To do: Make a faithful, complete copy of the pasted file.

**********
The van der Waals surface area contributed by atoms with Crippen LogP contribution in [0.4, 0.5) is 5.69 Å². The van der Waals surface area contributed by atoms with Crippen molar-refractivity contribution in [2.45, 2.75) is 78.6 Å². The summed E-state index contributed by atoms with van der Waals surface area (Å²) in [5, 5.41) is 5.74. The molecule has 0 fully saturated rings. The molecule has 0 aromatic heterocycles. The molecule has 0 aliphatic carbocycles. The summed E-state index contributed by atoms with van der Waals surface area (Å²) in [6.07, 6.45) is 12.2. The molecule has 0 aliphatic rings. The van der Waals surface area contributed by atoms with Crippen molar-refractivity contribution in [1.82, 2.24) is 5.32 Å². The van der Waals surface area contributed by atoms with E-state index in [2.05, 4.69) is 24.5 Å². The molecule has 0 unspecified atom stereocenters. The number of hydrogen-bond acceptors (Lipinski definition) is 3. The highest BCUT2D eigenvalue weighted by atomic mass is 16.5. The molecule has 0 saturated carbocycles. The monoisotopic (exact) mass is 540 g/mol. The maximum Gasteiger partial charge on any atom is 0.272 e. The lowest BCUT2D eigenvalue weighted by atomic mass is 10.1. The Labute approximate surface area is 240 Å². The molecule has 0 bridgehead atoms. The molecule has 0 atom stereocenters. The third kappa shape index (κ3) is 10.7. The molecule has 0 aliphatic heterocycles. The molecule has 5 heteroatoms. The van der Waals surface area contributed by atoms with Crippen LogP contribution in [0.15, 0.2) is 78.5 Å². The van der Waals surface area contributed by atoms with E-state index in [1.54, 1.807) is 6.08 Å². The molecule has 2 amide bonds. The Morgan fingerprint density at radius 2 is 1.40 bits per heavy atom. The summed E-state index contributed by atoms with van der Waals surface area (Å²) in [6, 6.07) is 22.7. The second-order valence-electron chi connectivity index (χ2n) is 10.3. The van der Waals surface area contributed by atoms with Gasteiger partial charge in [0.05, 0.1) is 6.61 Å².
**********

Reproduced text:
The van der Waals surface area contributed by atoms with Crippen LogP contribution in [0.4, 0.5) is 5.69 Å². The van der Waals surface area contributed by atoms with Crippen molar-refractivity contribution in [2.45, 2.75) is 78.6 Å². The summed E-state index contributed by atoms with van der Waals surface area (Å²) in [5, 5.41) is 5.74. The molecule has 0 fully saturated rings. The molecule has 0 aromatic heterocycles. The molecule has 0 aliphatic carbocycles. The summed E-state index contributed by atoms with van der Waals surface area (Å²) in [6.07, 6.45) is 12.2. The molecule has 0 aliphatic rings. The van der Waals surface area contributed by atoms with Crippen molar-refractivity contribution in [1.82, 2.24) is 5.32 Å². The van der Waals surface area contributed by atoms with E-state index in [2.05, 4.69) is 24.5 Å². The molecule has 0 unspecified atom stereocenters. The number of hydrogen-bond acceptors (Lipinski definition) is 3. The highest BCUT2D eigenvalue weighted by atomic mass is 16.5. The molecule has 0 saturated carbocycles. The monoisotopic (exact) mass is 540 g/mol. The maximum Gasteiger partial charge on any atom is 0.272 e. The lowest BCUT2D eigenvalue weighted by atomic mass is 10.1. The Labute approximate surface area is 240 Å². The molecule has 0 bridgehead atoms. The molecule has 0 atom stereocenters. The third kappa shape index (κ3) is 10.7. The molecule has 0 aliphatic heterocycles. The molecule has 5 heteroatoms. The van der Waals surface area contributed by atoms with Crippen LogP contribution in [0.15, 0.2) is 78.5 Å². The van der Waals surface area contributed by atoms with E-state index in [1.54, 1.807) is 6.08 Å². The molecule has 2 amide bonds. The Morgan fingerprint density at radius 2 is 1.40 bits per heavy atom. The summed E-state index contributed by atoms with van der Waals surface area (Å²) in [6, 6.07) is 22.7. The second-order valence-electron chi connectivity index (χ2n) is 10.3. The van der Waals surface area contributed by atoms with Gasteiger partial charge in [0.05, 0.1) is 6.61 Å².